Collision coverage will pay for the repairs to your car, irrespective of who was responsible for the damage. Collision cover usually has an excess (deductible); the higher the excess, the lower your premium. Collision insurance isn’t a must-have, as far as insurance goes. If your car is older, it may not be worth carrying a collision coverage on it. But if you’ve a more expensive car or your car is relatively new, it’s worth having a collision insurance.
3. Comprehensive insurance:
Comprehensive cover is for loss of the vehicle resulting from fire, theft, storms, floods, riots, explosions, earthquakes, falling objects, accidental glass breakage. It may not be necessary to carry this type of insurance, since it can be costly,especially if your car is easily replaceable. But you can bring down the price of this policy if your vehicle has an anti-theft and tracking devices installed.
4. PIP: Personal injury protection/Medical expenses insurance:
Personal injury protection (PIP) is a very important insurance that you should have. PIP medical expenses pays the medical expenses of anyone injured when travelling in your car, no matter who is at fault. Depending on your policy, it may also pay your medical expenses when you or your family members are travelling in someone else’s car, or if you’re hit by a car while walking.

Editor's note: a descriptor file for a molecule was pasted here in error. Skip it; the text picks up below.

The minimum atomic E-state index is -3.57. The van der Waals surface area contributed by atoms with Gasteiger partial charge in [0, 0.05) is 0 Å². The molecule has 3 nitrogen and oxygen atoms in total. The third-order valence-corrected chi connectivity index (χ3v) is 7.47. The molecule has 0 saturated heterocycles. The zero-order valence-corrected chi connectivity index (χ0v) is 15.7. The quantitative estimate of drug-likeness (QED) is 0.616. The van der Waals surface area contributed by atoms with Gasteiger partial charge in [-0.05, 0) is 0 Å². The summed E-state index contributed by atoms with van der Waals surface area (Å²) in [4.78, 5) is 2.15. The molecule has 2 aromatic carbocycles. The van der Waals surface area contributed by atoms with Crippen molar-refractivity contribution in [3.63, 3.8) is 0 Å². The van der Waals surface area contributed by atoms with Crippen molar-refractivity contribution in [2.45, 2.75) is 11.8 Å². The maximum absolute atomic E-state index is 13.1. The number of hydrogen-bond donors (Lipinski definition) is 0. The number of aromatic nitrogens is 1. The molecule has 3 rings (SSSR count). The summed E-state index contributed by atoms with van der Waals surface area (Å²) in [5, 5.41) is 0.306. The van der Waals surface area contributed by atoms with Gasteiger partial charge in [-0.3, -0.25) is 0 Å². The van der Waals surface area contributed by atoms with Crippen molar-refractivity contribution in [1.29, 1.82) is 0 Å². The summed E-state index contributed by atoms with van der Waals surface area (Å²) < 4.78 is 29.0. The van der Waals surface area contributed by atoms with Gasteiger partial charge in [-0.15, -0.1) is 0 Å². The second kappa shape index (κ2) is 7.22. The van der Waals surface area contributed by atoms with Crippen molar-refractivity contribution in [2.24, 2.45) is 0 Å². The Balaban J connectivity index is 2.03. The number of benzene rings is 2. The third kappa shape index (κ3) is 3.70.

Some states let you choose someone other than your car insurance company, e.g, you can choose your employer’s health insurance company as your PIP health insurance provider.
5. No-fault insurance:
This insurance covers injuries and property damage, no matter who is at fault for a given accident. Your decision on choosing no-fault insurance actually depends on the other insurance options that are available to you and at what price. Some no-fault policies can be expensive, making it more cost-effective to choose other options, especially if your car is affordable to replace.
6. Uninsured / Underinsured Motorist Protection:
State laws instructs that all drivers should be insured, but this is unfortunately not always the case. Another issue that can arise is that a driver in spite of having a liability insurance, may not be allowed to cover all of the expenses of an accident, since many states have relatively low minimum coverage requirements. So, if someone is legally responsible for damages related to an accident, you won't receive any payment if they do not have coverage or you will receive less than you need to cover the cost of damages if your damages exceed their coverage amount. In these kinds of situation, Uninsured/Underinsured Motorist Protection would help with expenses. Considering the amount of protection it offers, it's usually relatively inexpensive to add uninsured/underinsured motorist protection to your car insurance policy.
This information in this newsletter is a summary only. It does not include all terms and conditions and exclusions of the services described. Please refer to the actual policy for complete details of coverage and exclusions. Coverage may not be available in all jurisdictions and is subject to underwriting review and approval.